My dog is only 4 years old and suffers from bladder stones. He had a urostomy performed when he was a year old so we have been dealing with issues for years. We just take him out frequently and don’t allow him on the furniture. It’s getting worse lately so I bought female doggie diapers from Amazon. He tolerates them very well except that now he is peeing in them quite frequently and sometimes he poops in them. I’m so frustrated. Has anyone ever heard of the dog increasing his accidents now that’s he has a diaper?

Ben Team

Hey there, Sherry.
We’re so sorry for you and your pooch! Poor little guy…

We don’t have any specific experience or advice to share for this scenario, but we’d recommend giving your vet a call just to make sure it’s not related to a medical issue.
Best of luck!

Chris Hernandez

Thanks for the advice. This was the first page I found when my 12 year old Chessie woke up one morning unable to use his back legs. It has been very emotional with the ups and downs of treatment and care. I couldn’t find belly bands big enough for my 120lb baby. I ended up buying XL adult male underwear. I tear them along the seam to make the belly band and secure with velcro. This along with training pads works pretty well. I hope this helps anyone else struggling to keep their extra-large fur-baby dry.


You tear off where the legs would go? I came here hoping to find something for my big guy, about the same, but I’m gonna give that a shot. Thanks for sharing


I have a 16 year old poodle mutt who was dx with renal disease about a year and 1/2 ago. Incontinence has been a struggle for all of us, but mostly for him because like this article says, he was never one to go in the house. We’ve been using the disposable male wraps but we go through them so fast and they’re pricey. We’re going to give the washable wraps/diapers a try and hopefully they’ll feel better too. He naps a lot more these days and I’ve learned that he must go out the moment he wakes up, or he will have an accident. We invested in a carpet shampooer. He never gets in trouble and we’ve just learned that we need to take him out more, even if he doesn’t seem like he wants to go out. He’s my best friend. It’s been a tough journey but I’m glad he’s still with us.

Steven Barr

Sounds like you’re very first on this situation please keep me posted

Linny Pick

Bladder cancer is the cause of my beagle, Yogi’s incontinence. We started with P pads in the kitchen which she would use overnight. But now that things are very bad The belly bands have helped but he knows how to slide them off. Dispoable diapers didn’t stay on. Going to try the reusable diapers next. Thank you for the tips.

Meg Marrs

Good luck to you and Yogi Linny, we know how difficult canine incontinence can be. :/


I have an 8 month franchie with both fecal and urinary incontinence, after going to the vet, they told me there was nothing I could do so this is what has worked for me to live with my incontinent dog.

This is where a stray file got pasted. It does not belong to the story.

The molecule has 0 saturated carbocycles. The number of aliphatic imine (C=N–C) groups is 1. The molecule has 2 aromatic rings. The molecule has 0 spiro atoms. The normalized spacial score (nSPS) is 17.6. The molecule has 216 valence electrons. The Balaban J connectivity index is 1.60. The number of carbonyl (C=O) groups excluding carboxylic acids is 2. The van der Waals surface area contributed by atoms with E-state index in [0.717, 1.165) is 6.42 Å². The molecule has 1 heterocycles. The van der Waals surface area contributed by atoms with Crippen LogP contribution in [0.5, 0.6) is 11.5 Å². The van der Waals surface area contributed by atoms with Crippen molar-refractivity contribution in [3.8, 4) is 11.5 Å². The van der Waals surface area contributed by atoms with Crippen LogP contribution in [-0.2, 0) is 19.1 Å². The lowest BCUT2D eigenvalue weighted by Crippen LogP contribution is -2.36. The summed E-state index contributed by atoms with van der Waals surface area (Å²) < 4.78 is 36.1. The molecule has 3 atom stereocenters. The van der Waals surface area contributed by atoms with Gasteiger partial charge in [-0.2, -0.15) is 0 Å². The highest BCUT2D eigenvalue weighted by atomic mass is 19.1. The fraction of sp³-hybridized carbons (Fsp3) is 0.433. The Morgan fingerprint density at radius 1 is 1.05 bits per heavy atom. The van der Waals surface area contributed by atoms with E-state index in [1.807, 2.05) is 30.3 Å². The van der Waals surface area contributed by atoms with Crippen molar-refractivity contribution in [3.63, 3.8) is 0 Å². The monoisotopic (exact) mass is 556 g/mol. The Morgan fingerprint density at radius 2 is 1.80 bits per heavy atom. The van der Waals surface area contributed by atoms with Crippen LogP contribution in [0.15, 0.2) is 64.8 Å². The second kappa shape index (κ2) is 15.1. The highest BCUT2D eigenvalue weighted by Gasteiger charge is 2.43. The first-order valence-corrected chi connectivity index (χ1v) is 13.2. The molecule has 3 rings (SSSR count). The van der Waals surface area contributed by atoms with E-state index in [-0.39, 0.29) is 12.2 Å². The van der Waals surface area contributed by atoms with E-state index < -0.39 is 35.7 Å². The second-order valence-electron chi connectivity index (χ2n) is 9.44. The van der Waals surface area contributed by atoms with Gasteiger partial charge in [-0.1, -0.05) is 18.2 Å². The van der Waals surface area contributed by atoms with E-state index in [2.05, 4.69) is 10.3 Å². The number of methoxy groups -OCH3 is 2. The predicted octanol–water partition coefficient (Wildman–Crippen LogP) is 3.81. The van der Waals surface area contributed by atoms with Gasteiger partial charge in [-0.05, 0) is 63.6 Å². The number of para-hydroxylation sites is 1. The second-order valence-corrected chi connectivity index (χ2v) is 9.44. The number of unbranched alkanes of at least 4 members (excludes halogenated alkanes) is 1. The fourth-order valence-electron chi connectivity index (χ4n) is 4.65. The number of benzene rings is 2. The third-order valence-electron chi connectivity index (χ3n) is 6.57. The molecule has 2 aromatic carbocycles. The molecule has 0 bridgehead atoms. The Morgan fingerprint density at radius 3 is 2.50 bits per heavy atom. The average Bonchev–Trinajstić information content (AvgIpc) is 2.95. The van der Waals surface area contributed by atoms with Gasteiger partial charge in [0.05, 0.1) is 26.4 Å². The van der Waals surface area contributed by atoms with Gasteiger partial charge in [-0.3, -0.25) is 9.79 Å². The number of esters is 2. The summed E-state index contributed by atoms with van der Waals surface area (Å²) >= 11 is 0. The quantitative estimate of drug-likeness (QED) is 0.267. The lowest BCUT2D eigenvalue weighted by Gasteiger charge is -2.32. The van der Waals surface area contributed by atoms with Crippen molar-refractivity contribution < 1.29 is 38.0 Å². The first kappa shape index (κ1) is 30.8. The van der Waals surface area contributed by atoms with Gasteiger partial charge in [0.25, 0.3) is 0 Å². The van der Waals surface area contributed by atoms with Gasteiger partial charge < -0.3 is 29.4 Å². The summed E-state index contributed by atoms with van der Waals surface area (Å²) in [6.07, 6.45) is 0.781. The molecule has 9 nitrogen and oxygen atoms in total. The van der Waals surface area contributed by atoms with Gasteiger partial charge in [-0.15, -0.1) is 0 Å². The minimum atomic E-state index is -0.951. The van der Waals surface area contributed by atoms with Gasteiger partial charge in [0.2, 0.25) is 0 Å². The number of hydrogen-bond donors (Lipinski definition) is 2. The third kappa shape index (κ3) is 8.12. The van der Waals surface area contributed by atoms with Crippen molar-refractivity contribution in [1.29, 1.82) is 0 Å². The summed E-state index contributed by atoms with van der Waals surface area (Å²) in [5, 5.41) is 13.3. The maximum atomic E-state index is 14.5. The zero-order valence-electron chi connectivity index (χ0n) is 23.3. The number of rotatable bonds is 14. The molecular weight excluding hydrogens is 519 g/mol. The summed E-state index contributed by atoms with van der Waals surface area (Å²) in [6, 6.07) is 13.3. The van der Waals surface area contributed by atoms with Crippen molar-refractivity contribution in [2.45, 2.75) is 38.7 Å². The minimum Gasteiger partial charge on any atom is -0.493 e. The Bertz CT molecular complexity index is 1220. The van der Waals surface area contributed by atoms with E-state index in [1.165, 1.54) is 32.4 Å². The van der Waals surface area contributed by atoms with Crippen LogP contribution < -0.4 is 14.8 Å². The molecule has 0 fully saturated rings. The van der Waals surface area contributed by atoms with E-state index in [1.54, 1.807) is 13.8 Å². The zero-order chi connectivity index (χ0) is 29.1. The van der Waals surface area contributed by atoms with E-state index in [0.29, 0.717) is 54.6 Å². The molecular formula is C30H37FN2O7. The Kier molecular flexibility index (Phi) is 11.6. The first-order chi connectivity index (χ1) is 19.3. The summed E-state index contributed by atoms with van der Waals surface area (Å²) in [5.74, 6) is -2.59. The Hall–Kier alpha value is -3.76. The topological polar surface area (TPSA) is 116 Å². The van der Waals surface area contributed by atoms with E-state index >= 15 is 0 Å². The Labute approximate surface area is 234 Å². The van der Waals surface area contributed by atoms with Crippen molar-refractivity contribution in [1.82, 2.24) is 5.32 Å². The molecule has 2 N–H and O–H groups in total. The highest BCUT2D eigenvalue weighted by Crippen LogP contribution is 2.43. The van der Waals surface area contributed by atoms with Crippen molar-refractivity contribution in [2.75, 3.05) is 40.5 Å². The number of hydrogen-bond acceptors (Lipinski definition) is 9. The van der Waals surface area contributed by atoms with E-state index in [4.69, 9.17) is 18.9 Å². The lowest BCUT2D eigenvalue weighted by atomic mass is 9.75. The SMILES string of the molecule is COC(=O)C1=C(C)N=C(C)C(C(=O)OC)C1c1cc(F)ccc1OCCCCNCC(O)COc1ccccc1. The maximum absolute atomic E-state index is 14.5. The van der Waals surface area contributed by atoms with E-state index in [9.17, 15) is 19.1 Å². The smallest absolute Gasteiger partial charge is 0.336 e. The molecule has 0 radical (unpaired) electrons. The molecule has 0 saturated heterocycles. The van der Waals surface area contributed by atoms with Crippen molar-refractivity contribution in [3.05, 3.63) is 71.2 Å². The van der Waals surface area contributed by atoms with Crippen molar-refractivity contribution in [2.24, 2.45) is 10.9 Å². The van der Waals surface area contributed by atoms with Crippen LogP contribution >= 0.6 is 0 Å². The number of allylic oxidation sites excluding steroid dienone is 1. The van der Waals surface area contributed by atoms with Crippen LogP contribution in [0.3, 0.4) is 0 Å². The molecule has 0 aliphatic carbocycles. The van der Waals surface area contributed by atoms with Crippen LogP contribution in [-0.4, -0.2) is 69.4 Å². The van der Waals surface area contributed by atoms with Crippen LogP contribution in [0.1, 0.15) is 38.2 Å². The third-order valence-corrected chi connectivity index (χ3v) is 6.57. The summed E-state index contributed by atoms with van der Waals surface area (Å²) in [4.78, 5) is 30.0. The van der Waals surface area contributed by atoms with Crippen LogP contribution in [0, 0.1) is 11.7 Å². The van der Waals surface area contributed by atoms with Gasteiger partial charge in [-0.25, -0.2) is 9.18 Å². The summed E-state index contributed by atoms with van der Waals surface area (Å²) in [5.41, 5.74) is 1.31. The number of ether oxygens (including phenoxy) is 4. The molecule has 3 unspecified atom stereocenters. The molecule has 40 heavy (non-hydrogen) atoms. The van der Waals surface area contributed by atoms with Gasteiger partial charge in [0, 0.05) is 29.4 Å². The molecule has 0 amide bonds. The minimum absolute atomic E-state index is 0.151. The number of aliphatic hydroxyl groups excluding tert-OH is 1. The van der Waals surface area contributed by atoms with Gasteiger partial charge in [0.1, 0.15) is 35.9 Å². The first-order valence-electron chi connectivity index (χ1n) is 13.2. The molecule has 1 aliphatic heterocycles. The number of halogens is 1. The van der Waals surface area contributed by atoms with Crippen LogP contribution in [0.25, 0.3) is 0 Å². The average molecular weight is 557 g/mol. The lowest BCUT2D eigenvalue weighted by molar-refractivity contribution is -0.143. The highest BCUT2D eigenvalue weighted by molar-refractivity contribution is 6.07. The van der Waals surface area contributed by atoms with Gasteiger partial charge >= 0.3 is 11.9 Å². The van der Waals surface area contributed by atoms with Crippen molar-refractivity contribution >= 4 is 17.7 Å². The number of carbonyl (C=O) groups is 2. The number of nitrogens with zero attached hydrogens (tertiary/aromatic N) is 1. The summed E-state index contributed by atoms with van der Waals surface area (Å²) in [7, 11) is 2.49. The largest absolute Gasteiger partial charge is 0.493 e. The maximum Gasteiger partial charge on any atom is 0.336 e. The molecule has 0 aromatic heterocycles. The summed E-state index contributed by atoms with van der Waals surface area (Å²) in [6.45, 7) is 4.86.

I buy stage 5 baby diapers and make a hole on the front and back so I can put on suspenders, this has been a lifesaver since the diaper stays on no matter what.
Instead of wipes which can be expensive if I have to buy them for years, I use old towels and each time I change the diaper I spray the area with water and use toilet paper and the the towel to remove all the poop.
Those are my tips so far thanx


Can you explain what you connect the suspenders to? I thought of that too but didn’t know what to hook them to to keep it up. I have a Boston Terrier and his belly pushes things down.
Doggie diapers were a nightmare. Belly band is okay at times.
Tried boys underwear and they are close but could use the suspender to hold up.

Betty Clements

Where is the best place to put the pee pad in the house for an older dog with incontinence?

Ronda Smith

we put ours where he has had accidents previously


Thank you for the advice it is very helpful.


My 14 yo Staffie mix has been experiencing vowel incontinence for years now it’s urinary
We recently removed a grade 3 mast cell tumor in his elbow with wuestisurgical margins which will more likely encourage another tumor.
I know he feels bad but I am wondering if the diapers help for males and how absorbent are they?
Any input will be appreciated… thank you


Hi Laurie,

Just wanted to suggest using belly bands for male urinary incontinence. I added a regular bladder protection pad for extra absorbency since none of the bands I found could not hold a full bladder. My boy was only 37 lbs so likely smaller than your Staffie but they make the bladder pads with different absorption levels. It worked great since I could just remove the bladder pad and not have to launder bands and cloth pads daily. I hope this helps you and your boy!

Linda Hardy

You have a photo of a dog right under: “Preparing yourself for the emotional journey”. It looks very very similar to my daughter’s dog when she was growing up. When she left for college, he became my partner for teaching elementary children responsible pet ownership. He taught thousands of children for many years, even though he came to us as a semi-feral dog, needing rehab (I am a trainer). The closest breed we ever came to, for a guess for him, was a photo of a Lapenporokia, Lapland Reindeer Herding Dog. Do you know who this dog is and what breed/breeds he might be. The similarity is haunting. Sent a copy to my daughter, now a married lawyer. It will haunt her also.
Thank you!
He was